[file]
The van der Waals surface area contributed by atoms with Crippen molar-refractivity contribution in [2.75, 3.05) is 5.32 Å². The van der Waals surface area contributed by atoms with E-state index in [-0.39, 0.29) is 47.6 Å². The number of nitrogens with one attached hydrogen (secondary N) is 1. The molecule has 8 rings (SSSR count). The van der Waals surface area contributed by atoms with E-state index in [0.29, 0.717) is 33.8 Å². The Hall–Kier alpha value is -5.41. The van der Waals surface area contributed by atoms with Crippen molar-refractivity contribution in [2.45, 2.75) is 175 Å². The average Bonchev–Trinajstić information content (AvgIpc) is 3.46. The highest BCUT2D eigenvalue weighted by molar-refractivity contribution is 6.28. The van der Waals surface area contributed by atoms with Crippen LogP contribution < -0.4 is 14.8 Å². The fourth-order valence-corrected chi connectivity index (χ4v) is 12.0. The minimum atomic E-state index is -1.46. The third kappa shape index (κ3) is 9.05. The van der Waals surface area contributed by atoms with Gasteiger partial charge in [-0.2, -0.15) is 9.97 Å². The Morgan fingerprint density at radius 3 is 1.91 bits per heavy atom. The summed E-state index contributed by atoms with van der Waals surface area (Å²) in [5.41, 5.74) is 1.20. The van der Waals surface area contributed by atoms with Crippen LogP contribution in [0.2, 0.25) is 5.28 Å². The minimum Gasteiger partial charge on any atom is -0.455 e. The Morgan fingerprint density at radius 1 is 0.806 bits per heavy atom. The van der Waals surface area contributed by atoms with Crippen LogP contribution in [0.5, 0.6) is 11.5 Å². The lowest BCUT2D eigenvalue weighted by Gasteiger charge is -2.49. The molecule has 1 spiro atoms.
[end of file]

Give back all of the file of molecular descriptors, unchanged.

The van der Waals surface area contributed by atoms with Crippen molar-refractivity contribution in [2.75, 3.05) is 5.32 Å². The van der Waals surface area contributed by atoms with E-state index in [-0.39, 0.29) is 47.6 Å². The number of nitrogens with one attached hydrogen (secondary N) is 1. The molecule has 8 rings (SSSR count). The van der Waals surface area contributed by atoms with E-state index in [0.29, 0.717) is 33.8 Å². The Hall–Kier alpha value is -5.41. The van der Waals surface area contributed by atoms with Crippen molar-refractivity contribution in [2.45, 2.75) is 175 Å². The average Bonchev–Trinajstić information content (AvgIpc) is 3.46. The highest BCUT2D eigenvalue weighted by molar-refractivity contribution is 6.28. The van der Waals surface area contributed by atoms with Crippen LogP contribution < -0.4 is 14.8 Å². The fourth-order valence-corrected chi connectivity index (χ4v) is 12.0. The minimum atomic E-state index is -1.46. The third kappa shape index (κ3) is 9.05. The van der Waals surface area contributed by atoms with Gasteiger partial charge in [-0.2, -0.15) is 9.97 Å². The Morgan fingerprint density at radius 3 is 1.91 bits per heavy atom. The summed E-state index contributed by atoms with van der Waals surface area (Å²) in [5.41, 5.74) is 1.20. The van der Waals surface area contributed by atoms with Crippen LogP contribution in [0.2, 0.25) is 5.28 Å². The minimum Gasteiger partial charge on any atom is -0.455 e. The Morgan fingerprint density at radius 1 is 0.806 bits per heavy atom. The van der Waals surface area contributed by atoms with Crippen LogP contribution in [0.5, 0.6) is 11.5 Å². The lowest BCUT2D eigenvalue weighted by Gasteiger charge is -2.49. The molecule has 1 spiro atoms.